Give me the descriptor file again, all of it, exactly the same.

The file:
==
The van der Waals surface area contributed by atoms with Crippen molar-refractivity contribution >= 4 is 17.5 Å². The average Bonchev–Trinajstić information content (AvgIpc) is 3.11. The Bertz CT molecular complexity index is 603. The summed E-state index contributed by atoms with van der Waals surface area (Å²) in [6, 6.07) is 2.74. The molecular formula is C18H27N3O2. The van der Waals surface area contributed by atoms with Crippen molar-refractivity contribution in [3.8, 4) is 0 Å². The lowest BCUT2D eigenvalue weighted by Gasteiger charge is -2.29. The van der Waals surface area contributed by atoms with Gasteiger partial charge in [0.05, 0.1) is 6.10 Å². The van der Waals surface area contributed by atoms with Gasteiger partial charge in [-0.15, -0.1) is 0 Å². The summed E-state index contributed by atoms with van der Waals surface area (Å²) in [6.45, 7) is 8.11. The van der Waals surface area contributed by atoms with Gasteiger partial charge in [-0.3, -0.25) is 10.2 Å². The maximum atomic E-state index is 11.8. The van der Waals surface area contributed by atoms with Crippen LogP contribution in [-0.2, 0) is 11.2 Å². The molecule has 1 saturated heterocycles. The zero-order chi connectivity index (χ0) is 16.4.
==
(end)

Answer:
The van der Waals surface area contributed by atoms with Crippen molar-refractivity contribution >= 4 is 17.5 Å². The average Bonchev–Trinajstić information content (AvgIpc) is 3.11. The Bertz CT molecular complexity index is 603. The summed E-state index contributed by atoms with van der Waals surface area (Å²) in [6, 6.07) is 2.74. The molecular formula is C18H27N3O2. The van der Waals surface area contributed by atoms with Crippen molar-refractivity contribution in [3.8, 4) is 0 Å². The lowest BCUT2D eigenvalue weighted by Gasteiger charge is -2.29. The van der Waals surface area contributed by atoms with Gasteiger partial charge in [0.05, 0.1) is 6.10 Å². The van der Waals surface area contributed by atoms with Gasteiger partial charge in [-0.15, -0.1) is 0 Å². The summed E-state index contributed by atoms with van der Waals surface area (Å²) in [6.45, 7) is 8.11. The van der Waals surface area contributed by atoms with Gasteiger partial charge in [-0.3, -0.25) is 10.2 Å². The maximum atomic E-state index is 11.8. The van der Waals surface area contributed by atoms with Crippen LogP contribution in [-0.2, 0) is 11.2 Å². The molecule has 1 saturated heterocycles. The zero-order chi connectivity index (χ0) is 16.4.